Who and what is a fiduciary? Industry ambiguity leaves investors confused.

A dilemma for government, professionals, and consumers

Studies show that investors cannot tell the difference between fiduciary and non-fiduciary advisors. Here’s our guide to sorting the real deal from a sharp-dressed product-pusher.

Several studies show few investors can spot the difference between a fiduciary advisor’s disclosure and a broker-dealer’s. Investors, however, often fail to realize that the difference eludes them, allowing less-than-forthright service providers to take advantage of clients.

A RAND Corp. study, released earlier this year, bears this out. The study, conducted for the Securities and Exchange Commission (SEC), found that 90 percent of respondents said proposed Form CRS – a draft investor-advisor relationship disclosure document – would help them make informed decisions regarding financial products. In addition, 75 percent reported that the proposed form helped them understand the terms related to conflicts of interest that broker-dealers and advisors may bring to their client relationships. But when put to the test the survey participants, who were interviewed following the questionnaire, showed that they correctly comprehended very little, and large gaps in their knowledge persisted.

“They did not appear to have synthesized the information and be able to apply it,” the study authors reported. “Others seemed to misunderstand the differences between account types and financial professionals from the beginning, never fully grasping it.”

Financial services professionals, too, often define fiduciary differently from each other.

“My clients see me as a truly unbiased advocate,” said Derek Kilgore, a financial representative of Northwestern Mutual Investment Services, LLC. “They trust me because they see that not only am I morally on the right track to make decisions in their best-interests, but legally I am obligated to do so.”

Certified Financial Planners, Registered Investment Advisors, and the Series 65 license all require some form of fiduciary commitment from the professionals who hold those designations. The details can vary, but generally the fiduciary obligation boils down to putting clients’ best interests before the potential payoff from commissions or the impact on firm fees.

“Rather than quote legal jargon … For us it means that you make decisions that are in the absolute best interest of the client,” said Clinton Canon, chief executive officer of Canon Capital Management, Inc., a fiduciary firm that includes an annual fee review for clients to ensure they understand what their fees pay for and why.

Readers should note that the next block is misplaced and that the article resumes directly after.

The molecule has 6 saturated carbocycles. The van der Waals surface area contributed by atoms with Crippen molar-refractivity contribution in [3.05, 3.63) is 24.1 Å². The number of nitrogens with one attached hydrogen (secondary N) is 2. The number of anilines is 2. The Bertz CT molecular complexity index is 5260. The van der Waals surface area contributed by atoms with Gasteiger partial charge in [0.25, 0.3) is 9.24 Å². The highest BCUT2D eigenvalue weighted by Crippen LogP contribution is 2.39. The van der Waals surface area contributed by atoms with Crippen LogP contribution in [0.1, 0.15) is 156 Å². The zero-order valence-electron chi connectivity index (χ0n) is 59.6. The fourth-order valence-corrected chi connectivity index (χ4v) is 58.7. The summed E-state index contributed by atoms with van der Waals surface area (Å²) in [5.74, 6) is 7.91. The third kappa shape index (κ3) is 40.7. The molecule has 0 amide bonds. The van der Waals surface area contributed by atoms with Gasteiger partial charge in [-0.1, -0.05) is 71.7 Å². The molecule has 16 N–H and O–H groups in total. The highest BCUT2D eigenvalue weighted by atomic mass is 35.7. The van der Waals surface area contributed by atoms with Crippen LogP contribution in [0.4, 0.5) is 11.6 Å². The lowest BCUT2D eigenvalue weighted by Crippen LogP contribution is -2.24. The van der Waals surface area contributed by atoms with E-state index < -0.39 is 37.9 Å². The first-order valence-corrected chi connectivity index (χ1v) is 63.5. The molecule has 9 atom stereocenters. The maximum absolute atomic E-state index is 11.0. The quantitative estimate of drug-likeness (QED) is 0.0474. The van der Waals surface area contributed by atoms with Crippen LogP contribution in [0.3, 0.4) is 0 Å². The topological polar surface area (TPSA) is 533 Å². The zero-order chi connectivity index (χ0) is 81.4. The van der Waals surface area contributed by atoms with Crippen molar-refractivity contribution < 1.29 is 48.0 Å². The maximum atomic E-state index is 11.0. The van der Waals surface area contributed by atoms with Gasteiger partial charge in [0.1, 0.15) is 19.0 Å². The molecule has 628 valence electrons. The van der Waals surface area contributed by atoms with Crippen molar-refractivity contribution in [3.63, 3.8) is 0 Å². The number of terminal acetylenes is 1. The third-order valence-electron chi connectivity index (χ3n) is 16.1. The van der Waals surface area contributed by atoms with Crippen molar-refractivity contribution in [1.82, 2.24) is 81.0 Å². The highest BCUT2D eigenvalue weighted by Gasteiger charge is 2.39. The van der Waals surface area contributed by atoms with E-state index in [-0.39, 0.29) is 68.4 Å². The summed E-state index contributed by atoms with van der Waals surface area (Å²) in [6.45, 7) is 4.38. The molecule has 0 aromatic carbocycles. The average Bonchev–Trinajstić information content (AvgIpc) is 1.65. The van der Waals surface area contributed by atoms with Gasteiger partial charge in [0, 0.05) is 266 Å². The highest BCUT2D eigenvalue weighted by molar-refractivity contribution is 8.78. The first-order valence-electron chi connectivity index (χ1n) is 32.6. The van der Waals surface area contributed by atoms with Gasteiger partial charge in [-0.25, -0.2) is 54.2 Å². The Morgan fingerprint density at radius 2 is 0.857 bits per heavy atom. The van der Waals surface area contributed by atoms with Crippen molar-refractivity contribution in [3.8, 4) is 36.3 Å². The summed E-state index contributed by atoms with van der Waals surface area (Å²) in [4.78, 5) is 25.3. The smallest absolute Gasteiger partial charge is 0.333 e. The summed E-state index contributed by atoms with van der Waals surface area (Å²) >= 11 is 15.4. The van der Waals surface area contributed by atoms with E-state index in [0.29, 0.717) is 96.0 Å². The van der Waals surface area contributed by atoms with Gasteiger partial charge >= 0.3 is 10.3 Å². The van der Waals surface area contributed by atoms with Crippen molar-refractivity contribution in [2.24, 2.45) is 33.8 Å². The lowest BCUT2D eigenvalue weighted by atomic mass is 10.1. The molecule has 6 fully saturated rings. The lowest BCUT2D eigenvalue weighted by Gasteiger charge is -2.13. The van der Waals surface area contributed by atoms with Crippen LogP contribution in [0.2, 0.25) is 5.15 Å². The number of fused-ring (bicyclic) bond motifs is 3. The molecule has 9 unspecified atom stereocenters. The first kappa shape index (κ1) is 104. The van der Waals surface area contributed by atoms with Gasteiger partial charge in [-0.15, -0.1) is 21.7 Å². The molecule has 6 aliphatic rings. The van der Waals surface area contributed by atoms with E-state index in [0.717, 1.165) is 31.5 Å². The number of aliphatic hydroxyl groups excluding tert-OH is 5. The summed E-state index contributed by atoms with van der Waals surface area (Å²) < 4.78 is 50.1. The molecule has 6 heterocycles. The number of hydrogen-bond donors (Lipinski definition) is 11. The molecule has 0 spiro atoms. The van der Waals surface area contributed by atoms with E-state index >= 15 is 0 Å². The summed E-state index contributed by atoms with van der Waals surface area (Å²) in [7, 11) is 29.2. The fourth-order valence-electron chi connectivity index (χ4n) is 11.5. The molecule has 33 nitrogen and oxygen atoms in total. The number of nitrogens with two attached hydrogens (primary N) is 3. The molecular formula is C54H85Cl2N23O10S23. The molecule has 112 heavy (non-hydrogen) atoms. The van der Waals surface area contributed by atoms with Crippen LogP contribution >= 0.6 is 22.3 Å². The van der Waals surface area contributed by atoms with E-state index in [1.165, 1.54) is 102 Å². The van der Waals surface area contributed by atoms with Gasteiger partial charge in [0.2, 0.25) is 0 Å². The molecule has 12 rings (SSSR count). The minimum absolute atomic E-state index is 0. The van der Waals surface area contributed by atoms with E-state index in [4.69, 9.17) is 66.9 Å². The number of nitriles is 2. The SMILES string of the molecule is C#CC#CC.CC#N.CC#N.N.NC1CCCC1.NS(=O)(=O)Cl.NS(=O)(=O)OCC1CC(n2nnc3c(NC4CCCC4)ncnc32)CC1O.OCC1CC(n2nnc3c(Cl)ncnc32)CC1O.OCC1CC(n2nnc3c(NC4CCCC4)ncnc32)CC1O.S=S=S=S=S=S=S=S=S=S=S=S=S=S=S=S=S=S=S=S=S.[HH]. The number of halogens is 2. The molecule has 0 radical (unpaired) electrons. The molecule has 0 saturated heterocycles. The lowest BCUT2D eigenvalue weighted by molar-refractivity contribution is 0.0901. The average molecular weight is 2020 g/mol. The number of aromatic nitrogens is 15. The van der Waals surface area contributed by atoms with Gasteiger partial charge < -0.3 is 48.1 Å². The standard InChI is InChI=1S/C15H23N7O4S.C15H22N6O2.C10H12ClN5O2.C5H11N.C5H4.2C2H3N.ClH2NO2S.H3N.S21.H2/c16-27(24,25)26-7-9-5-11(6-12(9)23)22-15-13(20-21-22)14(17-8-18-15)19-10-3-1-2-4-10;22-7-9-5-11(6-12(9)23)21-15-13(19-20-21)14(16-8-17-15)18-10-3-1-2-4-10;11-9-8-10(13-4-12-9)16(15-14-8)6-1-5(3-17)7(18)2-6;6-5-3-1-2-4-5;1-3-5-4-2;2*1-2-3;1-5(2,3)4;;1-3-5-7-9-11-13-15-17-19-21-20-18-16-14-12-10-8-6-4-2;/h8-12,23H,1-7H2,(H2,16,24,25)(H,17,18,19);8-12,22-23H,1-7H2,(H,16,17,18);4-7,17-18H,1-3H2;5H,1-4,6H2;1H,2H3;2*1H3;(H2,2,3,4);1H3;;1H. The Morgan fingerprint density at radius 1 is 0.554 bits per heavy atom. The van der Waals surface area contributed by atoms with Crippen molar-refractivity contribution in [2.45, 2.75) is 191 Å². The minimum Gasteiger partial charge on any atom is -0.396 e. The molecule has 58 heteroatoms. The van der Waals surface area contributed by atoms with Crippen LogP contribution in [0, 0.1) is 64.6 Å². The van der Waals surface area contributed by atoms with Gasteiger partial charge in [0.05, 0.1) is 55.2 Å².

Know Your Retirement Plan Advisor e1464097635415

“Advisors Magazine” has long asked financial services professionals to define fiduciary. The most common responses given by fiduciaries include putting clients’ interests first, charging fees only, and not holding any vested interest in the products sold to investors. Broker-dealers, meanwhile, tend to follow the less-stringent “suitability” standard – which means that a client can be sold a product so long as it will benefit their investment picture. The product does not, however, have to be the best option available to that client in the marketplace, so proprietary investments, such as some annuities, can be ethically sold according to this standard. The difference between the fiduciary and suitability standards, however, means little if clients fail to comprehend it.

Fiduciary defined.
Defining fiduciary has challenged officials for some time. SEC Chairman Jay Clayton several times has emphasized that fiduciary is a nebulous term, and one that self-described fiduciaries can easily work around. The SEC currently is soliciting feedback on its proposed Regulation Best Interest, which seeks to define the disclosure responsibilities of different financial services professionals; the word “fiduciary” does not appear in the proposal.

The SEC proposal comes after the controversial Department of Labor (DOL) fiduciary rule was struck down by a federal appeals court last year. The Obama Administration pushed the DOL to develop a fiduciary rule after the SEC resisted doing so. The then-incoming Trump Administration delayed the rule’s implementation to 2018, and the Fifth Circuit Court of Appeals struck the regulation down entirely last June. At issue, the meaning of the word fiduciary and the mechanics of compelling everyone from insurance brokers to financial planners to act according to their clients’ “best interest,” which is a difficult-to-define concept. Clayton, in testimony to the Senate, said as much.

compliance500x600“There have been a lot of buzzwords, like fiduciary. Fiduciary can mean a lot of different things in a lot of different contexts. I wanted to make sure we level-set on that,” Clayton said at the annual Financial Industry Regulatory Authority conference last May. He added that fiduciary’s vague definition was the reason the SEC’s proposed Regulation Best Interest’s draft language left the term out.

Under “Proposed Rule: Regulation Best Interest,” the SEC would require broker-dealers to put investors’ best interests ahead of their commission concerns or bottom-line. The proposal, however, does not define what best interest means and appears to say that the rule will not be as strict as the fiduciary standard used by Certified Financial Planners and other financial advisors.